Grading Students in Inclusive Settings

By Salend, Spencer J.; Duhaney, Laurel M. Garrick | Teaching Exceptional Children, January/February 2002 | Go to article overview

Grading Students in Inclusive Settings


Salend, Spencer J., Duhaney, Laurel M. Garrick, Teaching Exceptional Children


Based on his success in being mainstreamed for mathematics, Victor was placed in a general education classroom on a full-time basis. Victor was excited about his new placement and looked forward to being in class with his friends. His parents and his teacher were impressed by Victor's effort as he put in extra hours working on his assignments and studying for tests. Unfortunately, his grades on assignments and tests were not commensurate with his effort, and Victor was disappointed when he received Cs and Ds on his report card. His parents and teacher were heartbroken when they heard him say, "I worked so hard and this is what happens. Why bother?" The Smiths were pleased that their daughter Mary was being educated with her peers in the general education classroom. Although they wanted Mary to develop her academic skills, they viewed this placement as an opportunity for Mary to make friends, have the same experiences as other children, and learn to be independent, goals which were listed in Mary's individualized education program (IEP). They were pleased that Mary was happier, more confident, and making new friends, but they were disappointed when her report card focused only on letter grades for academic subjects and did not reflect Mary's development in other areas.

Before recently moving to the United States, Rafael had been an A student in his native country and was on his way to fulfilling his family's dream that he attend college. On arrival in the United States, Rafael was placed in a 10th-grade general education class and received the services of an English-as-a-Second-Language (ESL) teacher.

Although he had learned many of the concepts in his native language, Rafael began to struggle in school and failed several classes because of his limited knowledge of English. Embarrassed by his poor grades, Rafael considered leaving school.

Mr. Jones, a high school science teacher, and Ms. Washington, a special education teacher, recently began to work together as a cooperative teaching team. They were beginning to adjust to each other when it was time to grade students for the first marking period. Mr. Jones felt that it was his responsibility to grade all the students. He also felt that it was only fair to grade all students in the same way, because their averages and class ranking would determine their eligibility for honors and awards and their admission to college. Though he recognized the importance of classroom-based assignments, he felt that students' grades should be based on tests because all students would ultimately have to pass the statewide assessments; and he felt that some of the students had received special help from Ms. Washington to complete their assignments. Ms. Washington believed that she should collaborate with Mr. Jones in grading students, and that grades should be based on multiple assessment measures and not just tests. She felt that students with special needs should not be penalized for receiving her services, because these services allowed them to learn and demonstrate their mastery of the class content, based on their unique learning needs and styles, and did not violate the integrity of the curriculum and standards.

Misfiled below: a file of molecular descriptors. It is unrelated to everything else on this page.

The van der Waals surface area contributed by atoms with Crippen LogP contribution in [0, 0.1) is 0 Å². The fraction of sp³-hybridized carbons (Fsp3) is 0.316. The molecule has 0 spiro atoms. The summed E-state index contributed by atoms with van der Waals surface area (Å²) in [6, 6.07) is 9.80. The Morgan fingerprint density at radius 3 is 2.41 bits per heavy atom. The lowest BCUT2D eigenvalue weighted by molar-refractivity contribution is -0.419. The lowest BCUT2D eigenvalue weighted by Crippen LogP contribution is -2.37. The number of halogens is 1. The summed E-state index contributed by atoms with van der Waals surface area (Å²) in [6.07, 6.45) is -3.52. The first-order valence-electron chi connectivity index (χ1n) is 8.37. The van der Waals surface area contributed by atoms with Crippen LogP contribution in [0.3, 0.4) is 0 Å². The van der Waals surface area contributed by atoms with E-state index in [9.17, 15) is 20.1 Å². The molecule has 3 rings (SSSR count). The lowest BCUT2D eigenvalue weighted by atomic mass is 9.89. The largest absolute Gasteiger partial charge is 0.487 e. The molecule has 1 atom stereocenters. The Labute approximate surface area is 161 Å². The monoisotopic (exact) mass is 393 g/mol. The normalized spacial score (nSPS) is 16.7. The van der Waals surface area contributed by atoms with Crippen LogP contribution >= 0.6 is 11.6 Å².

As these situations demonstrate, the issue of grading students is multifaceted and has implications for students, families, and educators. These scenarios indicate that grading is more complex than selecting alternative grading systems to assign report card grades to individual students. Grading is an important issue for all students; but it is especially important for students with disabilities educated in inclusive settings, who tend to receive lower grades than their general education peers (Munk & Bursuck, 2001).

Issues related to grading are further complicated by several factors. One facfor is the conflict between the movement toward more "rigorous standards" and the movement to educate all students in general education settings (Hendrickson & Gable, 1997). …

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